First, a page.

The name of this rocky, remote beach—Oneuli—means “dark sand” and refers to the burnt cinder from Puu Olai cinder cone which was created by volcanic eruptions. Erosion of the cinder cone by waves created the black sand of the beach which is mixed with crushed seashells creating a salt and pepper beach. The waters of Oneuli are abundant with marine life as well as unique coral reef formations and lava tubes that make for great exploring as long as the water is calm. Oneuli is one of the three beaches that are part of Makena State Park and is right next to Makena Beach. The lava shelf offshore creates great snorkeling opportunities though it makes this beach, not the ideal swimming beach.
Snorkeling, scuba diving, swimming, kayaking, sunbathing, fishing, and exploring.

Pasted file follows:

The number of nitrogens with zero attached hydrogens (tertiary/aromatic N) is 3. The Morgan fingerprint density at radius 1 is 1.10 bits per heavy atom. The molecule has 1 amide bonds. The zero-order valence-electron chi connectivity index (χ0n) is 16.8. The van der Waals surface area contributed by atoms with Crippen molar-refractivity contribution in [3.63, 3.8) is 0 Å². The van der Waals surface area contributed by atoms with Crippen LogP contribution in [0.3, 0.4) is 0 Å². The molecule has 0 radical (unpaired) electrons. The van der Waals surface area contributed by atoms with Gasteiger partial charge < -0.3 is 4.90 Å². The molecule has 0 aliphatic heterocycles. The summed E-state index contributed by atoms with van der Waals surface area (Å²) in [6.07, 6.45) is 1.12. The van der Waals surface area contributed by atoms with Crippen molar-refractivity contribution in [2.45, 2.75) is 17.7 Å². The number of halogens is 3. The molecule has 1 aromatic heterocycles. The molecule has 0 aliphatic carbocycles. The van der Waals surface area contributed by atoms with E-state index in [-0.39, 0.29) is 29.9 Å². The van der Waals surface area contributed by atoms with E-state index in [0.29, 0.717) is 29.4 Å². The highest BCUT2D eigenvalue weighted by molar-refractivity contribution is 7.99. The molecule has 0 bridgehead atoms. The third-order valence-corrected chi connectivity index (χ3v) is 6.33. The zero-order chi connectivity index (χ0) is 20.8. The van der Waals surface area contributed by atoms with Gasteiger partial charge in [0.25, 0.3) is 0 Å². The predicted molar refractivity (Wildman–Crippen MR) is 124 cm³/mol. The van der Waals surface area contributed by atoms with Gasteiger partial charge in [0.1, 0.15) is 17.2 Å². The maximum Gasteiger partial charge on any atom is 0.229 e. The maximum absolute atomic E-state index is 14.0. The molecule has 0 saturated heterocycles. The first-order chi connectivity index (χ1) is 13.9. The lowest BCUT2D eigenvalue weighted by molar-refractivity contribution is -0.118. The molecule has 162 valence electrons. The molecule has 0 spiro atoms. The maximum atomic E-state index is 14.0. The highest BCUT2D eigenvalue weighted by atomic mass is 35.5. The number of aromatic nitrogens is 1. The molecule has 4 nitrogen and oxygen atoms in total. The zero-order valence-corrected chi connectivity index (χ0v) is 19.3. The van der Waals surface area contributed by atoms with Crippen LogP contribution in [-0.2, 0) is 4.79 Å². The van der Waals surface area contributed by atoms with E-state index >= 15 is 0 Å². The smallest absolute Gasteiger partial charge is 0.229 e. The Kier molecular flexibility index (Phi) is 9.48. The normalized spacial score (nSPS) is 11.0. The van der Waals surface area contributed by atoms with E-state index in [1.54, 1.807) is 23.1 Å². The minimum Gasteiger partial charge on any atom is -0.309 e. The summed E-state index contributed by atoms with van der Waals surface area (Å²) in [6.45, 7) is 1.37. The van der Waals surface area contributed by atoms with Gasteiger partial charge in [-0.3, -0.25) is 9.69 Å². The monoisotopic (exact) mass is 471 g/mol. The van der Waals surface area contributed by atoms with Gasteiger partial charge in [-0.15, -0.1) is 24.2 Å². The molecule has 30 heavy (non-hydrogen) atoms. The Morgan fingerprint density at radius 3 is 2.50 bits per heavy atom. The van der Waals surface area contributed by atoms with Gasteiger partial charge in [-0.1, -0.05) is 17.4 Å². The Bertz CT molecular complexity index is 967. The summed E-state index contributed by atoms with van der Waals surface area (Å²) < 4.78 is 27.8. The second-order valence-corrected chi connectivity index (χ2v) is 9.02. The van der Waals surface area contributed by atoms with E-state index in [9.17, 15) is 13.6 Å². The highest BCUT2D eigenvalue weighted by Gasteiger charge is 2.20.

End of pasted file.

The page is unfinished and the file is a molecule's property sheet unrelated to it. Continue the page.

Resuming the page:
Scuba diving and snorkeling are best in the northern area of the Oneuli Beach where green sea turtles and manta rays are often seen along with a variety of other sea life. The beach is at the base of the northern side of the cinder cone. A trail leads to the top, providing a close-up view of Hawaii’s geology in action.
Need To Know
This beach is subject to big waves and swift ocean currents at all times of the year so use extreme caution when entering the sea. Never go in the ocean during times of high surf or rough seas and do not swim beyond the fringing coral reef. You will want to wear shoes on Oneuli Beach because the cinder gets very hot.
Oneuli Beach is reached by following Wailea Alanui Road past the Maui Prince hotel and past La Perouse Bay and then taking the dirt road turnoff just before the paved parking lot at Makena Beach. There is a gravel parking lot near the beach.